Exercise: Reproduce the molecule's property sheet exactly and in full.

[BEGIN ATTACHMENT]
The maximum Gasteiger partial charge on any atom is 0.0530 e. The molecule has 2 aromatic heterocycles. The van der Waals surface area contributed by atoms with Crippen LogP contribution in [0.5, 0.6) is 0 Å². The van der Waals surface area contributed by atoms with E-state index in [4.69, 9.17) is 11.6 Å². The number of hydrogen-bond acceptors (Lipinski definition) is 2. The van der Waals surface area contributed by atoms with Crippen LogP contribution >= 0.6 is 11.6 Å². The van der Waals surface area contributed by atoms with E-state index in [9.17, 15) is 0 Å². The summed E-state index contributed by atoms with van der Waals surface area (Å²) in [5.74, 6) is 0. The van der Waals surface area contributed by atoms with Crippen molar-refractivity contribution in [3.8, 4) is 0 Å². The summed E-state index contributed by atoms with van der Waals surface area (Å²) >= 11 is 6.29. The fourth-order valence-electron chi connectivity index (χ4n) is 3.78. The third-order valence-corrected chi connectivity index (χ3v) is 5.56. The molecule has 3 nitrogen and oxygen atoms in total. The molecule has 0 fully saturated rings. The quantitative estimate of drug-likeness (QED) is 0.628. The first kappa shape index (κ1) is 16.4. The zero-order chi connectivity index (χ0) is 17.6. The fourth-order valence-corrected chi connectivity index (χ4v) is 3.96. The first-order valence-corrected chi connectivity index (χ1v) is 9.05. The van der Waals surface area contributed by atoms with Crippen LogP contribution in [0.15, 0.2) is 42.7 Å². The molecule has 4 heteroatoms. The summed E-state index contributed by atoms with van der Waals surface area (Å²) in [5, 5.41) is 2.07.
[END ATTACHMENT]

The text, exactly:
The maximum Gasteiger partial charge on any atom is 0.0530 e. The molecule has 2 aromatic heterocycles. The van der Waals surface area contributed by atoms with Crippen LogP contribution in [0.5, 0.6) is 0 Å². The van der Waals surface area contributed by atoms with E-state index in [4.69, 9.17) is 11.6 Å². The number of hydrogen-bond acceptors (Lipinski definition) is 2. The van der Waals surface area contributed by atoms with Crippen LogP contribution >= 0.6 is 11.6 Å². The van der Waals surface area contributed by atoms with E-state index in [9.17, 15) is 0 Å². The summed E-state index contributed by atoms with van der Waals surface area (Å²) in [5.74, 6) is 0. The van der Waals surface area contributed by atoms with Crippen molar-refractivity contribution in [3.8, 4) is 0 Å². The summed E-state index contributed by atoms with van der Waals surface area (Å²) >= 11 is 6.29. The fourth-order valence-electron chi connectivity index (χ4n) is 3.78. The third-order valence-corrected chi connectivity index (χ3v) is 5.56. The molecule has 3 nitrogen and oxygen atoms in total. The molecule has 0 fully saturated rings. The quantitative estimate of drug-likeness (QED) is 0.628. The first kappa shape index (κ1) is 16.4. The zero-order chi connectivity index (χ0) is 17.6. The fourth-order valence-corrected chi connectivity index (χ4v) is 3.96. The first-order valence-corrected chi connectivity index (χ1v) is 9.05. The van der Waals surface area contributed by atoms with Crippen LogP contribution in [0.15, 0.2) is 42.7 Å². The molecule has 4 heteroatoms. The summed E-state index contributed by atoms with van der Waals surface area (Å²) in [5, 5.41) is 2.07.